In this three part series we will examine, in Part 1, what the new bookworld order is, what kind of toys it has and what that meant to independent bookstores. In Part 2, we will take a necessary trip to the dark side of American institutions and look at the year when it all began for Robin's Book Store. We conclude in Part 3 with a better understanding of the value of Robin's Book Store in reforming America's institutions and in upholding the credo of the revolutionary spirit.
The new bookworld order
The revolution will be digitalized
Yes, revolution, and the blood letting that has been going on now for some time has produced a clear winner. A new world order has emerged in the book world and it is unstoppable. We see it, accept it and are overwhelmed by it.
Resistance is futile
Yet there are those who yearn for the warmer, friendlier method of printable delivery that has lasted for over 500 years, beginning with the invention of the printing press. Still, it is clear that resistance is futile. Witness the vanishing book to the ascendant nook.
Rather it be the Barns & Nobel Nook HD+, the Amazon.com Kindle Fire HD, the Apple iPad Mini, the Google Nexos 7, the Sony Reader, Kobo Glo, Icarus Excel, or any other makes and models, these babies burn rubber.
Not to put too fine a point on this, but the sun rises on a new world, and like the British Empire of old, never, ever sets.
Carrier like mega forces
These optionally app filled gadgets are fighter birds launched from the decks of aircraft carrier like, large, multifaceted electronic commerce adept, nearly omnipotent, mega forces, that are the corporate enforcers of the new bookworld order.
Their influence through accumulated wealth, monopolistic power and employment characteristic, represents a potent legal, legislative, political, and national resource interest.
These aren't just a bunch of eggheads debating who the actual author is of an obscure or classic body of literary work. They are market power elites, utilizing their strategic, technological, and market share brute force, to power their way past the competition and on to open waters.
Turf war tug o war
Consider a New York Times article by Motoko Rich and Brad Stone entitled Amazon threatens publishers as Apple looms. In it, the general characteristics of a power tug o war between two monolithic multinational corporations over the price of ebook titles, control of publisher distribution, and sales modeling, offers a glimpse into the strategic nature of turf wars in the new bookworld order.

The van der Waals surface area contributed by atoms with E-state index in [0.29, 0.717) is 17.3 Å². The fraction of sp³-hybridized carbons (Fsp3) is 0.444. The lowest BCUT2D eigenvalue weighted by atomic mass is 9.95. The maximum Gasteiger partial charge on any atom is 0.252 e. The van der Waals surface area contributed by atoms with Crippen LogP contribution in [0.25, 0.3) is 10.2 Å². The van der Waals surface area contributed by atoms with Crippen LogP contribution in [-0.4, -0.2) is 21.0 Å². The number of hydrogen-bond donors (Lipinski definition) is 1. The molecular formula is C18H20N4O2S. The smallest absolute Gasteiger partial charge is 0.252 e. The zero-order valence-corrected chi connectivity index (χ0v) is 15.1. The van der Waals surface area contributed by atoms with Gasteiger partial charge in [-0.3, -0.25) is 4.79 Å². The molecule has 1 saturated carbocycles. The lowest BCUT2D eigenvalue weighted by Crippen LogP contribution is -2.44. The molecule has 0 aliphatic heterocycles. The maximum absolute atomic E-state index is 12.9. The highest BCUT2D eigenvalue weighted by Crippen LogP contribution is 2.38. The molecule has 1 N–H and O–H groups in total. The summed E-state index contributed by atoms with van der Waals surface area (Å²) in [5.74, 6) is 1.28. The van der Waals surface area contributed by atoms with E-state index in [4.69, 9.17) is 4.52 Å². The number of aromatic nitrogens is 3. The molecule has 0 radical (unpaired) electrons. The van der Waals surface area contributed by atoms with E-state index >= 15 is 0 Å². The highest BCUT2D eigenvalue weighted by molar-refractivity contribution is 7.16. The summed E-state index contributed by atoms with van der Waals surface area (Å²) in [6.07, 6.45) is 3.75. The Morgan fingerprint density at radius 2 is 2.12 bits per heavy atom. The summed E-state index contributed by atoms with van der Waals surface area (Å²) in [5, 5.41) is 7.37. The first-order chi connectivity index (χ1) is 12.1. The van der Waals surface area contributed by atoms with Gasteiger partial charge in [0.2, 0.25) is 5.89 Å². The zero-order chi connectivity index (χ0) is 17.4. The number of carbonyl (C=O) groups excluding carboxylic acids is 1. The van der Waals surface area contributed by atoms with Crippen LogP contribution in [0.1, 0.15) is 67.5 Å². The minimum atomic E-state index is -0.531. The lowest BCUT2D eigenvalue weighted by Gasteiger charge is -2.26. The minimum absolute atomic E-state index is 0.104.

Rebel independent vs the arsenal
Book sellers like Amazon.com, Barns & Nobel, and Walmart, so severely undercut the pricing of competitors that, not unlike falling profit margins, the squeeze out of the book market is a revenue diet few businesspeople can survive on.
Without an avenue of retreat to a vibrant consumer niche one can specialized in, the sheer advertising, logistical, variable entertainment product selection and product price manipulation power, of the arsenal, appears to be much more than any but a like titan can handle.
Even at that titanic level,
the cost of misreading the market and placing capitol bricks and mortar investment ahead of ecommerce and ebook technology and product development, could, as with Border's Book Store, be all she wrote.
Adding insult to injury
Rock star like followings
The same trust that once may have been reserved for the face to face transaction specializing independent operator.
If the above speculations accurately reflect the nature of consumer sentiment and loyalty in today's marketplace, a truer example of a reversal of fortunes would be hard to come by.
Time to sing the song
As when Dandy Don Merridith popularized these lyrics while singing to a national and international live television audience on ABC's Monday Night Football, once one teams fate had become abundantly clear,
turn out the lights, the party's over.
In the Larry Robin's Book Store biography, Larry described this consolidated takeover of both publishing and selling by multinational corporations that, by his estimation, had eliminated over fifty percent of independent bookstores across the nation during the 1990's.
In any revolution, something is gained while something else is lost.
In the gain
The individual can literally carry the world,
past and present, of literature, of entertainment, of people socially engaged, the office, the marketplace, the headlines, in virtually face to face communication,
in their jacket pocket.
In the loss
Yet another avenue to the revolutionary spirit.
In part 2 we travel to the time of the beginning of Robin's Book Store to what must be seen as,
the dark side